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Bolivian Coffee – Interesting Facts, Cultivation & Brewing Methods

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$ 0.55 - $2.29 per ounce

  • How to serve: Usually served as plain black coffee after a fresh roast and grind. Most Bolivians use a local version of a Moka Pot
  • flavor: Very light acidity with hints of chocolate, vanilla, and a bit of fruitiness as well
Varieties Arabica, Gesha, Typica, Catuai, Caturra, Bourbon
How to Serve Usually served as plain black coffee after a fresh roast and grind. Most Bolivians use a local version of a Moka Pot
Flavor Very light acidity with hints of chocolate, vanilla, and a bit of fruitiness as well
Recommended Machine Pourover, Stovetop, Moka Pot, AeroPress, French Press
Good As Americano, Lungo, Cafe con Leche, Cappuccino, Mocha
Price Range $0.55 – $2.29 per ounce
Caffeine Level 0.1% on average

Bolivia offers great growing conditions for outstanding coffee. With nutritional soil, high elevations (4600 – 7000 feet above sea level), and high daily temperature variations. The temperature inversions found in the Yungas Valley & Samaipata are ideally adapted to high-quality coffee cultivation.

Because of the area’s isolation, hybrid coffee types have not even been introduced, resulting in an oversupply of elevated Typica and Caturra kinds recognized for their excellent flavor. The types are grown here include the following:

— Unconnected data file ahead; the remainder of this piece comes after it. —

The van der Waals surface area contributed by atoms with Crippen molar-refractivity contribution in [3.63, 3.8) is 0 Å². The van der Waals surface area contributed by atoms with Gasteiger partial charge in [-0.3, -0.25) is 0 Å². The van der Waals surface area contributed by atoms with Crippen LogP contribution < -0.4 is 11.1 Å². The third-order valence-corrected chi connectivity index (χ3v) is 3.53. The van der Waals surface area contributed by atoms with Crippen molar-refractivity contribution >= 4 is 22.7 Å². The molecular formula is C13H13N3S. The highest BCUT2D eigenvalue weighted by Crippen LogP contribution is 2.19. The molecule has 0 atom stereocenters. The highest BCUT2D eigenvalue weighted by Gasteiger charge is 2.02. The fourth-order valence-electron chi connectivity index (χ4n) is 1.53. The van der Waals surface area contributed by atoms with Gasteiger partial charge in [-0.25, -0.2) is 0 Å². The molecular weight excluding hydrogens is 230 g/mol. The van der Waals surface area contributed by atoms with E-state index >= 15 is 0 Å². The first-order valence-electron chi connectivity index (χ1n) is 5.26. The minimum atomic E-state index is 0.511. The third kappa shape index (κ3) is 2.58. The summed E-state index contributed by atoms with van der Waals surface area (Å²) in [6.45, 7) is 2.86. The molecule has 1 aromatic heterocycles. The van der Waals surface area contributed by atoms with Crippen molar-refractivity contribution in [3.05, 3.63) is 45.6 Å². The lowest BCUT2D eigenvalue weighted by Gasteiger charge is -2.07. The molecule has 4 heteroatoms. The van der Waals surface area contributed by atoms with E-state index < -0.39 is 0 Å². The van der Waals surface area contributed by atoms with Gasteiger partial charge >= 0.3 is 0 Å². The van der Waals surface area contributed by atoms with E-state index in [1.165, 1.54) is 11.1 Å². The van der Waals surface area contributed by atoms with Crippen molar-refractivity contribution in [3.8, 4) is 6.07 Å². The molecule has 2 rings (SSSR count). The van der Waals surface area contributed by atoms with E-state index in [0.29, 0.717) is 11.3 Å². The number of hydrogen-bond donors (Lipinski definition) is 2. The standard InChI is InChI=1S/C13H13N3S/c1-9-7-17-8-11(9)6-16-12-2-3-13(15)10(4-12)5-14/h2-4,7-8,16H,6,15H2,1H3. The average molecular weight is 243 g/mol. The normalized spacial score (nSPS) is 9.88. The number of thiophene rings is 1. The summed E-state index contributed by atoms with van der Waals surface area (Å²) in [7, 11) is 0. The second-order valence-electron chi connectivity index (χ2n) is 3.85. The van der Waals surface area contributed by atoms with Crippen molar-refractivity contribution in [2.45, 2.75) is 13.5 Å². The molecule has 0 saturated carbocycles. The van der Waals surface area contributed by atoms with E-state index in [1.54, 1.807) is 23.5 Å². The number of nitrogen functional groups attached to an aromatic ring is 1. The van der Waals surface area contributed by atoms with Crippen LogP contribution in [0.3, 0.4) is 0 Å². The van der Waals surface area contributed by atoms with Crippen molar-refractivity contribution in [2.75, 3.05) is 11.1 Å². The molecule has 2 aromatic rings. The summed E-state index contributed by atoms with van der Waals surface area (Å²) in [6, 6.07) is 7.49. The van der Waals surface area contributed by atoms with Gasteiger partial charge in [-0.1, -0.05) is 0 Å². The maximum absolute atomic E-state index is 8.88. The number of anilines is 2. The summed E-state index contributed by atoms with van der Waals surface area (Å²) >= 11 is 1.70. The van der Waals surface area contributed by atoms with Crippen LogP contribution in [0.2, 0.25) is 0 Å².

Arabica Geisha Typica
Catuai Caturra Bourbon

Bolivian coffees are outstanding – they are always very sweet and pure. I admire their adaptability and the variety of their characteristics. Some have a sugar and caramel sweetness, moderate acidity, a smooth texture, and a rich, dark chocolate texture. Some are richer and winey, with cherries and butterscotch aromas.

The majority of the farmers in this area are descended from the Aymara people, native tribes who have great regard for the soil and have been devoted to organic farming techniques long before there was a financial benefit to do so. The farms are small, ranging in size from one to five hectares. As a result, family members do the majority of agricultural production as well as harvesting.

In this Bolivian coffee review, we will further talk about the Top 5 Bolivian Coffee Brands on Amazon. Besides, we will talk about what are the best Coffee Growing Regions of Bolivia and what are ​​the Best Machines for Brewing Bolivian Coffee at Home.

Coffee Growing Regions of Bolivia – Unbalanced

Bolivia offers great coffee-producing locations since it is both tropical (hot in summer), which is required because coffee is a tropical rainforest tree, and high in altitude. The higher the elevation, the longer it takes for the coffee bean to mature and grow, and the more intense its tastes will be once harvested.

There are several important coffee-growing regions in Bolivia. They are:

However, it should be noted that only one of these is very interesting. The Caranavi province, where 95% of the country’s coffee is grown. So let us discuss this essential Bolivian coffee growing area and find out what is so special about it.

Caranavi Province – Best Bolivian Beans are Grown Here